[Vision2020] Dick Van Dyke introduces Bernie Sanders (was: Trump nonsense)
kmmos1 at frontier.com
Sat Jun 4 18:17:16 PDT 2016
On 6/4/2016 2:56 PM, Dan Carscallen wrote:
> Sure would be nice if folks (candidates included) would tell me why I
> should vote for a particular person instead of why I shouldn't vote
> for a particular candidate.
> Just sayin'
You should vote for Bernie Sanders, or those people who will
enable and implement Bernie Sanders' policies and ideas, so that we can
collectively gain more control over who actually makes the laws under
which we must live, and make those individuals more accountable to the
electorate. Campaign finance reform is the first step, and beyond that
electoral system and voting geography selection and management reform
should follow. (Yes, I really do suspect that you know how to spell
gerrymandering, but it's such an old-fashioned, and fundamentally
Remember, 2020 is only four years away, and that means another
national census, and reapportionment and redistricting follow. We need
to be much better prepared for these not-very-far-away exercises not
only for their usual details, but also for the structures within which
they operate. Significant structural reforms toward more voter
awareness, education, and understanding, and better structural electoral
involvement can take us away from purchased and produced elections and
toward participatory democracy.
Your first voting preference should be for Bernie Sanders for
these reasons and many more. If Bernie Sanders does not achieve the
presidential nomination directly, then he must be selected as the
vice-presidential nominee. If he is not selected as the
vice-presidential nominee by the presidential nominee, then the
delegates on the convention floor should vote to remand to themselves
the power to select the vice-presidential nominee, and then they should
vote the vice-presidential nomination to Senator Sanders.
Your second voting preference should be to elect those delegates
to various positions of party authority to make these preferences happen.
The fact of the matter is that the Democratic Party, and the
American nation, need Senator Sanders' sound policy judgement readily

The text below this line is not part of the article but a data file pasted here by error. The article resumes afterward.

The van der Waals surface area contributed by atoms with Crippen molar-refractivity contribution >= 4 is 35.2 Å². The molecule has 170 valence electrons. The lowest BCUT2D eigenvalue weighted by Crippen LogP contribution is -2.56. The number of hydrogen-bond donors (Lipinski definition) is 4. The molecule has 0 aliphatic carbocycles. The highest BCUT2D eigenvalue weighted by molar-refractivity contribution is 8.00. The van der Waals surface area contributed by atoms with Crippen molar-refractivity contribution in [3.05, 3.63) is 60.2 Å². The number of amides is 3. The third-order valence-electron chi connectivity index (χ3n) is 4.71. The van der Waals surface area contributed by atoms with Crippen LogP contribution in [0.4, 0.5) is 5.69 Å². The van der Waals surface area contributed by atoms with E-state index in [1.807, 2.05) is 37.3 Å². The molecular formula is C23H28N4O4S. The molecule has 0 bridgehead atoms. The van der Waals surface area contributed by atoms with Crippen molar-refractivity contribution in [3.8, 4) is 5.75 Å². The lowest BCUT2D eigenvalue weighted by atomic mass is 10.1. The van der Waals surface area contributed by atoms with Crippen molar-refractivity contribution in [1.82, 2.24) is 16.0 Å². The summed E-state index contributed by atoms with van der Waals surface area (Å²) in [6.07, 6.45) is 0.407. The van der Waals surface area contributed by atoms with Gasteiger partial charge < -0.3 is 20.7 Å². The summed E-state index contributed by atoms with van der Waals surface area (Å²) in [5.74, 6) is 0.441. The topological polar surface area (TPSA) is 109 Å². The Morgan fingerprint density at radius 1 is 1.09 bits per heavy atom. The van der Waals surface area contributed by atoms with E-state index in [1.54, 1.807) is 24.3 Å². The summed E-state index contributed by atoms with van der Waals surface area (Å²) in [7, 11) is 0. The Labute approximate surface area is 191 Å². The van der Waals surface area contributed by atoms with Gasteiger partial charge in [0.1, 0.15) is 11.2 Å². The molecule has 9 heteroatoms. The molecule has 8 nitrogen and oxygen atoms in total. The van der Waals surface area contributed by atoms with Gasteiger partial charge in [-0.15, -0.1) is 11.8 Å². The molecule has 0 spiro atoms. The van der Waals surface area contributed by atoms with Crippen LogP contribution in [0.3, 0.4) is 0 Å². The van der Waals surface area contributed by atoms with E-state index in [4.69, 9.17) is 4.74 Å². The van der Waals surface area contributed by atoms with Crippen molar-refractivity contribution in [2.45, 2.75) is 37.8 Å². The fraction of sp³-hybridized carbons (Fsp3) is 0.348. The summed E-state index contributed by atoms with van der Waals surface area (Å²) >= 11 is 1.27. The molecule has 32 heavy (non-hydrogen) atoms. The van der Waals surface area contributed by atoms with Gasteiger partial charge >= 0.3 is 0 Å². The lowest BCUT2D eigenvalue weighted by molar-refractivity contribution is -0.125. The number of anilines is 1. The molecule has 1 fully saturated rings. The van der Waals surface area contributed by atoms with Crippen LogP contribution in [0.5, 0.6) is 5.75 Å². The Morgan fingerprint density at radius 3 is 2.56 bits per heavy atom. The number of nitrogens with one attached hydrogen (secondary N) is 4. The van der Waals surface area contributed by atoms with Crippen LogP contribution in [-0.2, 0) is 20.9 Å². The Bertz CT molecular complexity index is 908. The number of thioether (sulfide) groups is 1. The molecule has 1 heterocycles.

available for the next presidential administration. Should it come to
pass that the first female American president is not able to complete
her first term in office for whatever reason, having a Vice-President
Sanders is as good a backup president as the electorate may expect, and
perhaps better than it sometimes deserves. So, we must all do what we
are able to do to ensure Senator Sanders is in one position or the
other of the 2016 presidential ballot, and we should vote for that
ticket to provide public service of the best quality to all of us.
Beyond the national executive offices, we should vote in favor of
those federal candidates most likely to support the Sanders policy
At the Idaho state level, it would be nice for all of us if we
would vote for educated, competent, non-embarrassing candidates who
understand that we live together in a society that includes human beings
in various family combinations, as opposed to various fantasy creatures
from economic and political imaginations.
Here's a thought. We might vote for state legislative candidates
who are willing to raise state legislative pay to levels that allow a
legislator to be employed full-time as a legislator, instead of relying
on semi-financially independent people who have reached stages in their
financial wealth accumulations and career development (meaning
semi-retired), and many of whom can, and apparently do, ignore, disdain,
and turn unseeing eyes toward the voters who elect them. Were
legislators paid enough to allow more diverse candidates to run for
those offices, perhaps the nature of the legislature would then be able
to better reflect the population of the state it is supposed to serve.
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